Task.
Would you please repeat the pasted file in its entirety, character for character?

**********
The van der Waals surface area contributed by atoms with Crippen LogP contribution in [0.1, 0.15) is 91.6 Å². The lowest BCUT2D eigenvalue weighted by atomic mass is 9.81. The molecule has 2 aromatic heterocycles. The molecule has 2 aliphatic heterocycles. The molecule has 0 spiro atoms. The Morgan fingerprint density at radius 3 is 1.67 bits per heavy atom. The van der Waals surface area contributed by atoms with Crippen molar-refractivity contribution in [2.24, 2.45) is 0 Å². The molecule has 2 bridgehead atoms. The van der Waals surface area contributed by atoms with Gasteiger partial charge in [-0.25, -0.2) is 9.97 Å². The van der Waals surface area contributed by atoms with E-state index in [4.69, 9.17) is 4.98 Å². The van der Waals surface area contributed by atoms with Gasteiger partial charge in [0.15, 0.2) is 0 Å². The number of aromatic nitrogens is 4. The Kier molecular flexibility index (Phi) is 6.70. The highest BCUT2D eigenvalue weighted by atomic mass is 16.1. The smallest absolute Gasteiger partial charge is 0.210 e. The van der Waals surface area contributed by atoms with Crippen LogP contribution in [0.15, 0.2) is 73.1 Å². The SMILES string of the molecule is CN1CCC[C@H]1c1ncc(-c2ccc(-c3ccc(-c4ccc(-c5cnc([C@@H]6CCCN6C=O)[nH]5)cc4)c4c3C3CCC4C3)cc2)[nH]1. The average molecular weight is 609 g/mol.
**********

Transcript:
The van der Waals surface area contributed by atoms with Crippen LogP contribution in [0.1, 0.15) is 91.6 Å². The lowest BCUT2D eigenvalue weighted by atomic mass is 9.81. The molecule has 2 aromatic heterocycles. The molecule has 2 aliphatic heterocycles. The molecule has 0 spiro atoms. The Morgan fingerprint density at radius 3 is 1.67 bits per heavy atom. The van der Waals surface area contributed by atoms with Crippen molar-refractivity contribution in [2.24, 2.45) is 0 Å². The molecule has 2 bridgehead atoms. The van der Waals surface area contributed by atoms with Gasteiger partial charge in [-0.25, -0.2) is 9.97 Å². The van der Waals surface area contributed by atoms with E-state index in [4.69, 9.17) is 4.98 Å². The van der Waals surface area contributed by atoms with Gasteiger partial charge in [0.15, 0.2) is 0 Å². The number of aromatic nitrogens is 4. The Kier molecular flexibility index (Phi) is 6.70. The highest BCUT2D eigenvalue weighted by atomic mass is 16.1. The smallest absolute Gasteiger partial charge is 0.210 e. The van der Waals surface area contributed by atoms with Crippen LogP contribution in [0.15, 0.2) is 73.1 Å². The SMILES string of the molecule is CN1CCC[C@H]1c1ncc(-c2ccc(-c3ccc(-c4ccc(-c5cnc([C@@H]6CCCN6C=O)[nH]5)cc4)c4c3C3CCC4C3)cc2)[nH]1. The average molecular weight is 609 g/mol.